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Twitter lost its NFL streaming deal but says it’s still committed to live TV

Football and Donald Trump couldn’t help Twitter’s cause in 2016.

Houston Texans v Indianapolis Colts Andy Lyons / Getty

Twitter will not stream the National Football League’s “Thursday Night Football” games this fall — Amazon will instead, announcing a new $50 million deal with the league late Tuesday night.

That’s bad news for Twitter. Not necessarily because those NFL streams drove a lot of new users (they didn’t) or generated a lot of money (they didn’t), but because that NFL partnership was the cornerstone of Twitter’s livestreaming video strategy that it has been pushing to investors for almost a year.

Twitter’s pitch has been that Twitter is about “live,” and there’s nothing more real-time than live sports. Partnering with the NFL boosted Twitter’s reputation as a serious livestreaming option for other rights holders.

But now the NFL is gone, and the question for Twitter is this: Is its livestreaming video strategy still a good idea?*

The metrics say no. Twitter had two of the most popular TV programs of 2016 streaming live on its service — NFL football and the presidential debates (which really meant people tuning in to see Donald Trump). Neither led to significant user growth for Twitter and, as far as we can tell, neither led to meaningful ad revenue growth, either. (Twitter didn’t break out livestreaming video revenue on its latest earnings call, but it did miss Wall Street revenue estimates.)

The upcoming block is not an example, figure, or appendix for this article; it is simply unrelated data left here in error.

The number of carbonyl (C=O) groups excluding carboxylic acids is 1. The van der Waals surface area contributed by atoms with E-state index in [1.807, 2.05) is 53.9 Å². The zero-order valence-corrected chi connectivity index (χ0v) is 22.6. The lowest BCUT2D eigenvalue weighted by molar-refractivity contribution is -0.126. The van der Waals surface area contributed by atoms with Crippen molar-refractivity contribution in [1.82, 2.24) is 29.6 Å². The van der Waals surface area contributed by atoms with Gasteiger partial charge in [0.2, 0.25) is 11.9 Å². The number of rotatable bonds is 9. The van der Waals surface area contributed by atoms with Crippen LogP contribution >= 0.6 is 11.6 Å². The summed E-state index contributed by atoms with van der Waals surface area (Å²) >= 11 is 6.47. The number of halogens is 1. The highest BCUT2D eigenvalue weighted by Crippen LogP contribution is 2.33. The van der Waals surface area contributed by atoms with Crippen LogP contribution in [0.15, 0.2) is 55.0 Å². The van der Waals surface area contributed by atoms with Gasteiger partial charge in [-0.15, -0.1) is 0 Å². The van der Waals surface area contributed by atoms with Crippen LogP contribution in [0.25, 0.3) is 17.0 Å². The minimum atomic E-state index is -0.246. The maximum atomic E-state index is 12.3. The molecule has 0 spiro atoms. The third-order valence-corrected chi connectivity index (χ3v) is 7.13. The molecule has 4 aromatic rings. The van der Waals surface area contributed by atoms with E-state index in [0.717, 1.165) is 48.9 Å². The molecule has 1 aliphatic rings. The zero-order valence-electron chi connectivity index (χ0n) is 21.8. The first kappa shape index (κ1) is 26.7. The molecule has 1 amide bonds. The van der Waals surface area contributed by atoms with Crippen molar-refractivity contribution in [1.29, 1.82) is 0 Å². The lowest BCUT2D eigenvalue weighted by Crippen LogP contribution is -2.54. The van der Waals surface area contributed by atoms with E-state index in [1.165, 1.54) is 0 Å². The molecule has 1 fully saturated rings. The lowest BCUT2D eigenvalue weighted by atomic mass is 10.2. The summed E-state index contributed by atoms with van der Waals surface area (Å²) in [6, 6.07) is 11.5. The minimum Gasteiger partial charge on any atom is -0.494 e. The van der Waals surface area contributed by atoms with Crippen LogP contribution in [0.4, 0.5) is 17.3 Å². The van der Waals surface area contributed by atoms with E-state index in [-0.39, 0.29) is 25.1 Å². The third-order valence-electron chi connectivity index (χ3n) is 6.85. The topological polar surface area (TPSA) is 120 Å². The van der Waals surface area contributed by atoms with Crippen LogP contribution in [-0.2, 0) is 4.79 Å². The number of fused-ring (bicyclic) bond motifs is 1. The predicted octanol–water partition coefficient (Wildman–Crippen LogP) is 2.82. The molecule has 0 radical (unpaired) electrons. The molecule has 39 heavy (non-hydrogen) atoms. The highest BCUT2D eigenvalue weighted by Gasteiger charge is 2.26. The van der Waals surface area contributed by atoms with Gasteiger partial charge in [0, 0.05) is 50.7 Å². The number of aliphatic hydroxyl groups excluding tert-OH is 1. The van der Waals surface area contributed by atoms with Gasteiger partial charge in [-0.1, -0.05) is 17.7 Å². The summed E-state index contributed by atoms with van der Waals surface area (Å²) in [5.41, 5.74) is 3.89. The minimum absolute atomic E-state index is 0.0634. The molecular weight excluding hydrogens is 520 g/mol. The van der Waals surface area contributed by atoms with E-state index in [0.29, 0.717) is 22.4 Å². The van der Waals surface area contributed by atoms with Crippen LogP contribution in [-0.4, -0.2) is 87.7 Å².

Which is all to say it’s unclear where Twitter goes from here. There are no significant sports rights available right now, with most major leagues locked into massive TV contracts for the better part of the next decade.

Not that it necessarily matters. If Donald Trump and the biggest sport in America didn’t move Twitter’s numbers, and the rest of Twitter’s livestreaming deals are not must-see TV, then operating as a digital TV service may not be the best approach.

* Update: A Twitter spokesperson sent Recode the following statement, which says that Twitter does indeed plan to continue its push into livestreaming.

Since last year, we have collaborated on over 40 live stream partnerships and we will continue to bring the best live content to our customers around the world. In Q1 2017, we aired more than 800 hours of live stream content from over 400 events across sports, news, politics and entertainment. The NFL was a great partner to launch our strategy and we will continue to work with them to bring great content to our passionate sports fans.


This article originally appeared on Recode.net.